The other day, while walking past the graveyard behind the village, I noticed this little stone plaque on the side of a family tomb. It's an advertisement for the local stoneworking company that built it.
Chinese graves consist of more than just a headstone. They're miniature architectural marvels, more like mausoleums, made of concrete and stone and usurping far more forest and covering more virgin hillside than any one person, especially a deceased one, deserves to. Nevertheless, the craftsmanship and elegant design of these local graves can't be denied, so who can blame the stone company for putting their contact details on the side? What if some passing hiker sees it and says, "Hey, that's a pretty cool grave. Think I'll order one!"
What interested me is that below their shop telephone number is their mobile phone number, as if someone might need an emergency tomb after business hours. "Help! My uncle just keeled over. Got to plant him before auntie finds out!"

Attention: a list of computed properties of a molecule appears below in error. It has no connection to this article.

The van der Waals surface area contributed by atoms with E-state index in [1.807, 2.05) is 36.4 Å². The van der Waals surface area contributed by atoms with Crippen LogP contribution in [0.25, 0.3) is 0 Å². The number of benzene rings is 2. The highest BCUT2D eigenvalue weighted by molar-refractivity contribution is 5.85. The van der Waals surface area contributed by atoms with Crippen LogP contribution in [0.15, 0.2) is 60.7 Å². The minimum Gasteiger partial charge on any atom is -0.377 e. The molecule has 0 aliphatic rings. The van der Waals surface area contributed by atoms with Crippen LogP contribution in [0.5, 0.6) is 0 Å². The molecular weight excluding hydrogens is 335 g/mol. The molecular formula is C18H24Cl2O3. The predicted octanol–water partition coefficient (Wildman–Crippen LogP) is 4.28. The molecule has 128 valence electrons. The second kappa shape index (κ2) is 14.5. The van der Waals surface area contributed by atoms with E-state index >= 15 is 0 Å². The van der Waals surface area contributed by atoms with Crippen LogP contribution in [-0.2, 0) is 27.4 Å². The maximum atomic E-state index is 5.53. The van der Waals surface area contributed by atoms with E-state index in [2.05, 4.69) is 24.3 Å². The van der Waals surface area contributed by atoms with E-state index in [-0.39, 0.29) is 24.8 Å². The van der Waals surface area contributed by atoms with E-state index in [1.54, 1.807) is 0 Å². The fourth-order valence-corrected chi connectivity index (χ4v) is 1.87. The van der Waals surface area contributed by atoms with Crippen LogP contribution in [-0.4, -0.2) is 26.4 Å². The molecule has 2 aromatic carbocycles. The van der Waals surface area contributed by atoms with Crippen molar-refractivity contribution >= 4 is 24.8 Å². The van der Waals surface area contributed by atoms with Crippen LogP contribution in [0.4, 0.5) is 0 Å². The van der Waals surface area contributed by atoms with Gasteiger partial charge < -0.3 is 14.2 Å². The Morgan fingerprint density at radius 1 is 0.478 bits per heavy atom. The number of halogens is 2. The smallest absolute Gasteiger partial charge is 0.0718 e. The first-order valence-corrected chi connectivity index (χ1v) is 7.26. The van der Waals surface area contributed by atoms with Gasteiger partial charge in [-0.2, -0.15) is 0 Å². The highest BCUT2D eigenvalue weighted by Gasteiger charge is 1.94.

Think of the ramifications of placing advertisements on burial sites. Ads are everywhere else these days, so why not here? Instead of visiting Ah-ba's grave twice a year and burning paper money for him to use in the spirit world, why not rent out one wall of the tomb to advertisers, who can pay their fees by directly burning offerings at their local temple? Ah-ba still gets his spirit money and his descendents are saved a bothersome trip. There are plenty of brands that might be interested. This death brought to you by Marlboro.
If you're going to spend all that money building a fancy grave, might as well make some profit out of it. That's the Hong Kong way.